When shoppers are paying more for their goods, they also expect more from delivery. Shoppers in areas including central London can opt for same-day delivery from Net-A-Porter, when ordering by 10am – or same evening delivery, when ordering by 2pm. They can also select their own nominated day for delivery up to seven days. Same-day premier services come with a £12 fee, although shipping is free, at the time of writing, on orders over £200. Other delivery options include next business day, while £5 standard deliveries are delivered within three days. More flexibility is offered through DHL’s on demand delivery service, where shoppers can schedule their deliveries, leave it with a neighbour, or collect from a DHL service point or parcel locker. Customers then have 28 days to return their order; free collection can be booked online. However, the retailer notes that high levels of returns could result in an account being closed.
Upmarket supermarket Waitrose – whose Portishead branch used to deliver ‘to your yacht’ – has more recently piloted in-fridge deliveries, through its While You’re Away delivery scheme. Drivers use smart locks and one-time codes to access customers’ homes where, equipped with shoe covers and body cameras, they deliver to the kitchen, even putting chilled items away in the fridge.
Shoppers at more than 100 retailers can return – and/or collect – their online orders via supermarket Asda and its Asda toyou service. First introduced in 2015, it can now be managed from a phone or from in-store screens, where returns labels can be printed out in store. More third-party collection points have sprung up in recent years, and RetailX research suggests that in 2020, retailers are less likely to accept returns in their own stores; availability has fallen by five percentage points to 43%. At the same time, they are more likely to enable their customers to return an item via a third-party location (+5pp to 25%). Perhaps any retailers that made the switch found it more cost-effective to do so.
Many retailers are now reserving the best service for subscribers. Pureplays such as Amazon and grocers Ocado and Tesco have led the way in this. Members of Amazon’s Prime membership scheme can get deliveries in as little as one hour, while shoppers at the supermarkets sign up to delivery pass schemes that enable them to pay once for free deliveries during peak or off-peak times. H&M’s loyalty club members are encouraged to download its app and get free collection plus free delivery on orders worth £20 or more.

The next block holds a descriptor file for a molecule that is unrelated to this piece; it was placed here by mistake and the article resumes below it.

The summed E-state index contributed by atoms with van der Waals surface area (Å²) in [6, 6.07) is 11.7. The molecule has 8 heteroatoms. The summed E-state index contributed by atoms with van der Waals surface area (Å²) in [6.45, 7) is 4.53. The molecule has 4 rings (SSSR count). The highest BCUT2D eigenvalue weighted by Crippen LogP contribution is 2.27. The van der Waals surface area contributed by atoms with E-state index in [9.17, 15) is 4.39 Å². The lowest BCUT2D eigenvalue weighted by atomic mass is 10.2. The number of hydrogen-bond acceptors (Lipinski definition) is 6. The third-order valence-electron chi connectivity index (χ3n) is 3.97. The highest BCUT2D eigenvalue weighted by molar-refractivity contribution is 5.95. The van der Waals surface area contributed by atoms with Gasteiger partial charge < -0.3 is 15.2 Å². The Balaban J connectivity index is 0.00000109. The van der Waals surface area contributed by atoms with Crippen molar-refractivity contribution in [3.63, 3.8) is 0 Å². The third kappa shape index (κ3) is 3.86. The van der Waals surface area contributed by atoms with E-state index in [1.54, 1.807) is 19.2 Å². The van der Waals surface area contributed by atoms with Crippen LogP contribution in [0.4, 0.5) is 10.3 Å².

It’s an approach that has certainly worked well for Amazon. In its 2019 full-year figures, it said that its £79 a year Prime scheme – which comes with a range of benefits – had more than 150m members around the world.
Many Top500 online and multichannel retailers are now urgently rethinking the way that they send goods out – from the packaging they use to their transport fleet. Plastic bags are fast being replaced with printed paper bags and compostable wrappers. Amazon has even experimented with doing away with packaging altogether and sticking address labels to product boxes.
Meanwhile, couriers are introducing electric vehicles into their delivery fleets. DPD, for example, has recently taken delivery of what it believes is the largest single UK commercial electric vehicle order to date – 300 electric Nissan vans. That takes its total electric fleet to 450 and it aims to reach 500 by the end of the year.
DPD chief executive Dwain McDonald said, “These vehicles are changing the way we work. It isn’t just a case of plugging them in and saying, ‘Job done’. We are rethinking and re-engineering how we deliver parcels now and in the future, with different route networks and new types of depots. It is an all-encompassing revolution for our industry and electric, emission-free vehicles are at the heart of that vision. This enables us to say to more and more customers, ‘We’re delivering your parcels emission-free’, which is a key selling point when we are talking to retailers.”
Image courtesy of John Lewis